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ISSN 2753-7757 (Online)

G7 nations agree to phase out coal by 2035… but with caveats


Coal plant silhouetted against sunset sky, with billowing vapours heading skywards Photo: Pixabay
Putting an end to coal – the most polluting of all fossil fuels – has been a contentious issue at international climate talks in recent years

Photo: Pixabay

Among the commitments made at last week’s G7 Climate, Energy and Environment Ministers meeting in Turin, Italy, was an agreement to phase out coal by 2035. Although sending a clear message on the level of commitment needed to address the challenge of climate change, some environmental campaigners argue that the target is still ‘too little, too late’.

The latest meeting of ministers from the G7 nations Canada, France, Germany, Italy, Japan, the UK and US, which account for 30% of global GDP and 21% of CO2 emissions, closed with the adoption of a Joint Declaration that aims to meet the goals of the UAE Consensus agreed at COP28. The Consensus stipulates tripling global renewable energy capacity, doubling global energy efficiency improvements by 2030 and accelerating the transition away from fossil fuels in a ‘just, orderly and equitable manner’.


Among the headline G7 announcements was a commitment to phasing out fossil fuels, with the first step being to phase out coal across the G7 states ‘in the first half of the 2030s’, that is, by 2035; and moves to encourage the strong growth of renewables through a sixfold growth in energy storage capacity, from 230 GW in 2022 to 1,500 GW in 2030.


Putting an end to coal – the most polluting of all fossil fuels – has been a contentious issue at international climate talks, with COP28 in Dubai last year calling for a ‘transitioning away’ from fossil fuels but failing to agree on an actual phase-out date for coal, oil or gas. Proposals to end coal in previous G7 meetings have also failed to secure any specific target dates, with strong resistance from Japan, Germany and the US, which rely on it for 32%, 27% and 16% of their electricity generation, respectively, according to thinktank Ember.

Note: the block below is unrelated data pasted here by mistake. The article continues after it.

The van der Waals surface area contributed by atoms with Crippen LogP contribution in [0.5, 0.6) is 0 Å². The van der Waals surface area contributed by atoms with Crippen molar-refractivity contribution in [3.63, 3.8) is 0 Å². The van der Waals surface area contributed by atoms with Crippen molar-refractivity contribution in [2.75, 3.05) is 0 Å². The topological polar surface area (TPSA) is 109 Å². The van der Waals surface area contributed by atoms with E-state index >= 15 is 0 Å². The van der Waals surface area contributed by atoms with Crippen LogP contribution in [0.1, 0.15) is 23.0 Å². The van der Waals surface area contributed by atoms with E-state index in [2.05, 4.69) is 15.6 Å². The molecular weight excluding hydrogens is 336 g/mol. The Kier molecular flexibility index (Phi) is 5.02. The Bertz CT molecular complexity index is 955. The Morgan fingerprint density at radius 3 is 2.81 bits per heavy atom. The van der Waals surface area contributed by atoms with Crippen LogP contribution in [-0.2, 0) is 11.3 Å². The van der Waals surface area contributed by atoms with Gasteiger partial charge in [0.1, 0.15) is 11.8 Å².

Although the Joint Declaration signed at the latest G7 meeting was said to have unanimous support, there were two important caveats regarding the 2035 coal phase out date. The first relates to the use of the term ‘unabated’ coal power in the document. Coal-fired plants equipped with carbon capture technologies would be allowed to continue to operate beyond 2035. There is also a caveat that would allow countries to choose an alternative date, so long as the timeline was ‘consistent with keeping a limit of 1.5°C temperature rise within reach, in line with countries’ net-zero pathways.’


The G7 is seen by many as a leader in global climate policy, with its decisions often influencing the wider G20, which includes big greenhouse gas emitters such as China and India, as well as major fossil fuel producers such as Saudi Arabia and Russia.


However, some environmental organisations argued that the G7’s coal phase-out announcement didn’t go far enough. Tracy Carty, Global Climate Politics Expert, Greenpeace International, said: ‘The G7 phasing out coal in the first half of the 2030s would be too little, too late. Fossil fuels are destroying people and the planet and a commitment to rapidly phase out all fossil fuels – coal, oil and gas – is urgently needed.’


Meanwhile, analysis by Climate Analytics suggests that all coal use in G7 nations needs to end by 2030 at the latest – and natural gas use should end by 2035 – in order to prevent global warming exceeding the 1.5°C threshold.


Other measures outlined in the G7 Joint Declaration included commitments to promote collaboration in the fusion energy sector; break away from remaining Russian gas imports; reduce methane emissions; eliminate non-CO2 greenhouse gas emissions; increase the security and sustainability of critical raw materials; create a ‘G7 Hub’ to accelerate actions on adaptation; and ensure a just transition to clean energy in developing countries, particularly in Africa.